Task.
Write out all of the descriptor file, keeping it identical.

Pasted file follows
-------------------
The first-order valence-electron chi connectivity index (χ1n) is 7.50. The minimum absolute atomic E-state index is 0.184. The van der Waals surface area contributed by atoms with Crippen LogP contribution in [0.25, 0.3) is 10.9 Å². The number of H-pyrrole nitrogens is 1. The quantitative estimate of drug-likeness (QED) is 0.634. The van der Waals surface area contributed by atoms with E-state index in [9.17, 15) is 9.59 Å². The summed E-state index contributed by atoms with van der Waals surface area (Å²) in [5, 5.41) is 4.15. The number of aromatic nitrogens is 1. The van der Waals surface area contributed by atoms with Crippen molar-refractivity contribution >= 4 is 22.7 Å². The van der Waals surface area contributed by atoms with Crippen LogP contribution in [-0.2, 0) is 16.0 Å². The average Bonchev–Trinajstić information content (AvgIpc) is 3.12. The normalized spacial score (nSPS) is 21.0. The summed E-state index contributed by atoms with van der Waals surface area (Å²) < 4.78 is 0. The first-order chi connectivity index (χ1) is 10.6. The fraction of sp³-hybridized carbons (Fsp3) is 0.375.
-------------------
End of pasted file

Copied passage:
The first-order valence-electron chi connectivity index (χ1n) is 7.50. The minimum absolute atomic E-state index is 0.184. The van der Waals surface area contributed by atoms with Crippen LogP contribution in [0.25, 0.3) is 10.9 Å². The number of H-pyrrole nitrogens is 1. The quantitative estimate of drug-likeness (QED) is 0.634. The van der Waals surface area contributed by atoms with E-state index in [9.17, 15) is 9.59 Å². The summed E-state index contributed by atoms with van der Waals surface area (Å²) in [5, 5.41) is 4.15. The number of aromatic nitrogens is 1. The van der Waals surface area contributed by atoms with Crippen molar-refractivity contribution >= 4 is 22.7 Å². The van der Waals surface area contributed by atoms with Crippen LogP contribution in [-0.2, 0) is 16.0 Å². The average Bonchev–Trinajstić information content (AvgIpc) is 3.12. The normalized spacial score (nSPS) is 21.0. The summed E-state index contributed by atoms with van der Waals surface area (Å²) < 4.78 is 0. The first-order chi connectivity index (χ1) is 10.6. The fraction of sp³-hybridized carbons (Fsp3) is 0.375.